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I am looking for a function $\,f : \mathbb{R} \rightarrow \mathbb{R}$ that is differentiable except at one point $x$ at which it approaches infinity. Furthermore the derivative of $\,f\,$ should be bounded in a neighborhood around $x$ and not approach infinity as one approaches $x$. Is there such a function, or is this requirement contradictory?

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It's possible if $x \in \{\pm\infty\}$, but not if $x\in\mathbb{R}$. – Michael Hardy Aug 23 '11 at 0:21
up vote 2 down vote accepted

It is not possible. Fix a real number $y <x$ in the neighbournood of $x$ where $f^{\prime}$ is bounded. Since $\lim_{t \to x} f(t) = \infty,$ we may choose a sequence of $(y_n)$ of points with $y < y_n < x$ and $\lim_{n \to \infty} f(y_n) = \infty.$ Then for each $n,$ there is (by the mean value theorem), a point $u_n \in (y,y_n)$ with $f^{\prime}(u_n) = \frac{f(y_n) - f(y)}{y_n - y} > \frac{f(y_n) - f(y)}{x-y}.$ Hence we have $f^{\prime}(u_n) \to \infty$ as $n \to \infty,$ a contradiction, since each $u_n$ is in the chosen neighbourhood for each $n.$

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No, it is not possible. WLOG, assume that the point at which the function is 'infinite' is at 1. Then within a neighborhood of 1, the function takes on arbitrarily large values. Now, suppose that at 0, the value of the function is $c$. And suppose that the bound on the derivative within 2 of 1 is $K$.

Then the largest possible value for the function at 1 is $c + (1-0)K$ - but this is contradictory, as it's supposed to be infinite.

So it is not possible for such a function to exist.

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You're assuming that the derivative is integrable -- is that guaranteed to be the case? The Wikipedia article on the fundamental theorem of calculus says that the integral can be calculated from the antiderivative if the derivative is integrable -- that seems to imply that it might not be? (P.S.: The article also contains a proof that uses the assumption of integrability.) P.P.S.: Here's a counterexample:'s_function – joriki Aug 22 '11 at 22:27
@joriki: I don't necessarily see any integration here; you can interpret the argument as using the mean value theorem for derivatives (rather than integrals): $|f(x)-f(y)| = |f'(\xi)| |x-y| \le K |x-y|$. (Of course, it's hard to tell what mixedmath really thought since it is not stated explicitly.) – Hans Lundmark Aug 23 '11 at 8:42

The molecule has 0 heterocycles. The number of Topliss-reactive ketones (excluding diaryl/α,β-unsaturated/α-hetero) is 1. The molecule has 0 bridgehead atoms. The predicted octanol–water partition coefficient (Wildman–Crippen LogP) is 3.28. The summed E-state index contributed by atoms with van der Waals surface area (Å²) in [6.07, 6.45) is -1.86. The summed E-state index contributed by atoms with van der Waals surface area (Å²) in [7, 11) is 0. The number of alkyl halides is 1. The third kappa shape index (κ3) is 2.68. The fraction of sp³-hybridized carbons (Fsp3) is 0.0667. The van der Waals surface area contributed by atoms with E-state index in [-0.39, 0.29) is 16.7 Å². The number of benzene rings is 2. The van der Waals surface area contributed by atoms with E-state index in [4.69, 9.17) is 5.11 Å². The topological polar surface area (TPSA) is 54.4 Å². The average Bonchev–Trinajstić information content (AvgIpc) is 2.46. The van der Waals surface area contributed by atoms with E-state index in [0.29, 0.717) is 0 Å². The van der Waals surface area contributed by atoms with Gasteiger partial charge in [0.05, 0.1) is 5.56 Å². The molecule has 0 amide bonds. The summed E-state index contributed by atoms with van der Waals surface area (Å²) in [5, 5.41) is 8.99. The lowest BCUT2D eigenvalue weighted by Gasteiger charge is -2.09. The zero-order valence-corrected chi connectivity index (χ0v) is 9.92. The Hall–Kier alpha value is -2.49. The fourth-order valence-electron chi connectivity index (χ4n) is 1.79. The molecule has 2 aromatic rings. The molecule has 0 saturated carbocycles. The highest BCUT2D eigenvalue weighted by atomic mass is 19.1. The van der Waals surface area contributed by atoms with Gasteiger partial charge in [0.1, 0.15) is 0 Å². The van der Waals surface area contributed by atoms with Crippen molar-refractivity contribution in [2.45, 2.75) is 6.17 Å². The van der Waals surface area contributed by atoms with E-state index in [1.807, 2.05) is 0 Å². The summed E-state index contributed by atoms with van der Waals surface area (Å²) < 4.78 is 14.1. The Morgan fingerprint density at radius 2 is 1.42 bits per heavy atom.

@Hans: I think for that to work, $f$ would have to be continuous at $x$, which it isn't; so I don't think you can avoid making the sort of limiting argument that Geoff and Shawn made. – joriki Aug 23 '11 at 8:59
@joriki: I was thinking along the mvt for derivatives, and I was sort of using the idea of a one-way continuity. As we know the function must take on an arbitrarily large values on both sides of the point of discontinuity. But the function is continuous between 0 and some $1 - \epsilon$, right? My idea was that any bound on the derivative isn't enough. But I had not considered this explicitly when I answered, and your comment made me think a lot. What do you think? – mixedmath Aug 23 '11 at 9:13
@mixedmath: Yes, spelled out like that it makes sense -- you don't really need a sequence of points going to $x$ then; you can just pick one at $x-\epsilon$ where the function value is too large to satisfy the mean value theorem, which must exist since the function values are unbounded. – joriki Aug 23 '11 at 9:20

Suppose the point where the function is not differentiable is $0$. If $\lim_{x \rightarrow 0}f(x)=\infty$, we can find an increasing sequence $x_m, x_{m+1}, \ldots $ so $ \lim_{n\rightarrow \infty}x_n = 0$ and $f(x_n)=n$. Now the mean value theorem says for all $n>m$ there is a $c_n$ so \begin{equation} \frac{1}{x_{n+1}-x_n}=f'(c_n). \end{equation} This contradicts the fact that the derivative is bounded since $\lim_{n \rightarrow 0}(x_{n+1}-x_n) =0.$

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I'm not going to give a completely rigorous proof, but I'm appealing to the idea of the derivative of $f$ at $x_0$ as the slope of the line tangent to the graph of $f$ at the point $(x_0,f(x_0))$.

Up to translating right-left and up-down, we may assume that $f(0)=0$. Let $c$ such that $|f^\prime(x)|<c$ for all $x>0$ in the connected component of the domain of $f$ containing $0$. Then the graph of $f$ must be contained in the region bounded by the lines $y=\pm cx$ and as such cannot go to infinity anywhere.

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